Jeremiah 2:4-13; Luke 14:1, 7-14
Perhaps unlike the wedding in Jesus’ time, modern weddings can be complicated affairs. At a wedding recently where I was asked to officiate, Sarah and I were both invited to the reception. Not really knowing any of the other family guests, we assumed we’d be sitting at one of the lower tables. So there we were scanning the table list for our names. No sign of our names on tables 14, 13 etc we surmised that we mustn’t have been invited for the meal after all. It was only as we were about to slip away quietly that we noticed our names – at the top table, table number one!
Unlike the proud guests at the Jesus’ wedding, we were glad that we hadn’t fallen into the trap of thinking ourselves more important than the others and taking the top seats before ‘being invited’ to.
The context of the Jesus story matters. Luke tells us it takes place on a Sabbath and places it after a conflict with the religious authorities on a previous Sabbath involving the healing of a crippled woman.
So the Pharisees are out to get Jesus. They’re out to get him. They’re watching him very closely. Their hearts were closed and filled with self-righteous pride. They needed to hear a story about humility and they needed to resolve in their hearts to turn around and obey the message.
The story raises at least three questions:
How can I deal with the pride and prejudice in my heart?
How can I practise humility in my relationships?
Who are those who can’t afford to repay me – the “misfits from across the tracks” (Eugene Peterson) – and how do I/we ‘invite’ them?
The answer to the first question is quite simple. We need it taken from us. We need our hearts circumcised. We need new hearts and new patterns of thinking. Which brings us to Jesus. On the cross he died to take our sin from us. So we look to him and bring our prideful hearts to his cross, nailing our pride there and thanking him for taking it from us. We die to that part of our self once again.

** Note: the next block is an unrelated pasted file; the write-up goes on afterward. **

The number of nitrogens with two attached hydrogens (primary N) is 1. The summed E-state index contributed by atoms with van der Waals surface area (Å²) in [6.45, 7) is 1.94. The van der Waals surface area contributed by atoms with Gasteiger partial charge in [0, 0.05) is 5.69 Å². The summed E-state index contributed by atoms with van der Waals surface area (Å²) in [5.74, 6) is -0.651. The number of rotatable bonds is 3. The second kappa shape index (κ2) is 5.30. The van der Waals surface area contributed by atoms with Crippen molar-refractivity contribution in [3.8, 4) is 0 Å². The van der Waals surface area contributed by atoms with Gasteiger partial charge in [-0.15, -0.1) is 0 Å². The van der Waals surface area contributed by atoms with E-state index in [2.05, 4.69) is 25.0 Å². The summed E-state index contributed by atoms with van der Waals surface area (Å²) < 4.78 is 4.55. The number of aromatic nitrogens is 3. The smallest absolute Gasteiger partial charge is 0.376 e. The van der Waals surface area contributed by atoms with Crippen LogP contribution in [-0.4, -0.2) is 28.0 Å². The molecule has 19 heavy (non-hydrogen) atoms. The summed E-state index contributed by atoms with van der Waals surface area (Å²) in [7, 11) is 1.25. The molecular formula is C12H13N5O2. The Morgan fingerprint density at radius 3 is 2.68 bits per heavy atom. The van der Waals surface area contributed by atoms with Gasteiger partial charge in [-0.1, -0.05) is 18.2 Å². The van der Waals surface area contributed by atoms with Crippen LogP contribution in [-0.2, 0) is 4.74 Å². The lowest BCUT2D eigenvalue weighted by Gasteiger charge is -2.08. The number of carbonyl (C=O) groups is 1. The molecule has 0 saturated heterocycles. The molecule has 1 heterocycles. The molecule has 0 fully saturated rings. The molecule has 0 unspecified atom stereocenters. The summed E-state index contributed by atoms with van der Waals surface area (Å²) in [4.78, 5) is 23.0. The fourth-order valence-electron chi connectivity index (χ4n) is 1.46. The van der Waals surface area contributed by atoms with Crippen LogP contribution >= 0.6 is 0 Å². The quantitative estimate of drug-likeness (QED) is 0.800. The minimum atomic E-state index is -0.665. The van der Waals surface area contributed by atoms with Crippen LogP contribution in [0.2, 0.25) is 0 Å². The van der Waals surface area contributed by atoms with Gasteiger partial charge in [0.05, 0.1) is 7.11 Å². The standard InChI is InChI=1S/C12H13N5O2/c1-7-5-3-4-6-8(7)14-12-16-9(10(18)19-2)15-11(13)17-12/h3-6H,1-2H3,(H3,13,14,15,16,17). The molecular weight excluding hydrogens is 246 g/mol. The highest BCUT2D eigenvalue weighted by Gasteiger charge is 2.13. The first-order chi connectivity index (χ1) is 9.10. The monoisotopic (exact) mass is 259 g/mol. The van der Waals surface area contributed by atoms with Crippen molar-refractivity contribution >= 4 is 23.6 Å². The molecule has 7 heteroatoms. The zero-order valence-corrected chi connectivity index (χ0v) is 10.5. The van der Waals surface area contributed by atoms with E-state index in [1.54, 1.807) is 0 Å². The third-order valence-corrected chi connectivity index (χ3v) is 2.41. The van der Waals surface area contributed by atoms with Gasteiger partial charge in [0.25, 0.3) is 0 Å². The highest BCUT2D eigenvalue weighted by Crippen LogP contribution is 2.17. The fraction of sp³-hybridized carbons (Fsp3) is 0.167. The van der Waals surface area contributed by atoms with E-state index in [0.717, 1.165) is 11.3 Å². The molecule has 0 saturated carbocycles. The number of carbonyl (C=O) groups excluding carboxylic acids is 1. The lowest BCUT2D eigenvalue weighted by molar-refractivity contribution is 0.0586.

Peterson tweeted this week that the whole spiritual life is about learning to die. Dying to self means rising with Christ. It allows for new patterns of thinking to emerge with the help of the Holy Spirit. Humility is a fruit of the Spirit (Galatians 5:22).
The answer to the second question flows from this. We practise humility by consenting to the Spirit’s leading in our daily lives. The Spirit will produce (grow) humility as we fix our eyes on Jesus. We learn to do beautiful things with and for others without expecting a reward.
Jesus teaches that those who humble themselves will be exalted and vice versa
(14:11). The Message translates that verse this way:
“If you walk around with your nose in the air, you’re going to end up flat on your face. But if you’re content to be simply yourself, you will become more than yourself”.
Being content to be yourself in an age that constantly tells us that ourself is not enough is a tricky business. All around we hear, if only you had this product or gadget or habit you’d be more than you are now. The trouble with going down that route is that it has no end, or rather, it’s a dead end. It’s not the key to life. Being content to be yourself as you are at this moment allows you to become more than yourself in the next.
Paul tells Timothy that “true godliness with contentment is itself great wealth” (6:6). Learning to be yourself, to say, ‘I am who I am’ is a simple but extraordinarily difficult world view to grasp but I believe it’s what Jesus is saying to us. For it’s from that place off copying and loving ourself that we move beyond that and be of use in loving God back and others as ourselves.
And finally, who are the ‘misfits’ and how can I ‘invite’ them? That is a question we must continually bring before our Lord and Saviour. Surely in keeping on loving each other as brothers and sisters and showing hospitality to strangers and prisoners and those being mistreated, we will encounter Angels without realising it (Hebrews 13:1-2). Then will we be living in and toward the day of the coming of God’s kingdom of heaven on earth, where humility is one of it’s true marks.